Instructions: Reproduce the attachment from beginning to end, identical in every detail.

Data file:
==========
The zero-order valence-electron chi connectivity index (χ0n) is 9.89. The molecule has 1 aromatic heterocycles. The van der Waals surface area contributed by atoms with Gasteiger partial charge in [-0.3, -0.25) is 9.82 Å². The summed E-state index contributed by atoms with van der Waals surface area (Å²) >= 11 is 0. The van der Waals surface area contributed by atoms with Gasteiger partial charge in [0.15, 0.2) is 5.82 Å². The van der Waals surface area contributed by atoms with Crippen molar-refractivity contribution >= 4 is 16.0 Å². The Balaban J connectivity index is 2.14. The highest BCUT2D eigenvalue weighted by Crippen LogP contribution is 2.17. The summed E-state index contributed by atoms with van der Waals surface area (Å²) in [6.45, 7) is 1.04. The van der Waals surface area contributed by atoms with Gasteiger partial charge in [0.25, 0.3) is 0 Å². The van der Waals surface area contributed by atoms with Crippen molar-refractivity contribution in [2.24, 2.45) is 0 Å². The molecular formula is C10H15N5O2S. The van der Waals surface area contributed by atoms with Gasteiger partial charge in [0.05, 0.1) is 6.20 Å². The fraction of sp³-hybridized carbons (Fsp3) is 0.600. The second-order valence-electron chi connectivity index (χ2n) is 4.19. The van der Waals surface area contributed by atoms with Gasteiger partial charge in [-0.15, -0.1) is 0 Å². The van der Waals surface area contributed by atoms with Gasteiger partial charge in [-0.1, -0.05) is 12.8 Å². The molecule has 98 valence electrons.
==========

The zero-order valence-electron chi connectivity index (χ0n) is 9.89. The molecule has 1 aromatic heterocycles. The van der Waals surface area contributed by atoms with Gasteiger partial charge in [-0.3, -0.25) is 9.82 Å². The summed E-state index contributed by atoms with van der Waals surface area (Å²) >= 11 is 0. The van der Waals surface area contributed by atoms with Gasteiger partial charge in [0.15, 0.2) is 5.82 Å². The van der Waals surface area contributed by atoms with Crippen molar-refractivity contribution >= 4 is 16.0 Å². The Balaban J connectivity index is 2.14. The highest BCUT2D eigenvalue weighted by Crippen LogP contribution is 2.17. The summed E-state index contributed by atoms with van der Waals surface area (Å²) in [6.45, 7) is 1.04. The van der Waals surface area contributed by atoms with Gasteiger partial charge in [0.25, 0.3) is 0 Å². The van der Waals surface area contributed by atoms with Crippen molar-refractivity contribution in [2.24, 2.45) is 0 Å². The molecular formula is C10H15N5O2S. The van der Waals surface area contributed by atoms with Gasteiger partial charge in [0.05, 0.1) is 6.20 Å². The fraction of sp³-hybridized carbons (Fsp3) is 0.600. The second-order valence-electron chi connectivity index (χ2n) is 4.19. The van der Waals surface area contributed by atoms with Gasteiger partial charge in [-0.15, -0.1) is 0 Å². The van der Waals surface area contributed by atoms with Gasteiger partial charge in [-0.1, -0.05) is 12.8 Å². The molecule has 98 valence electrons.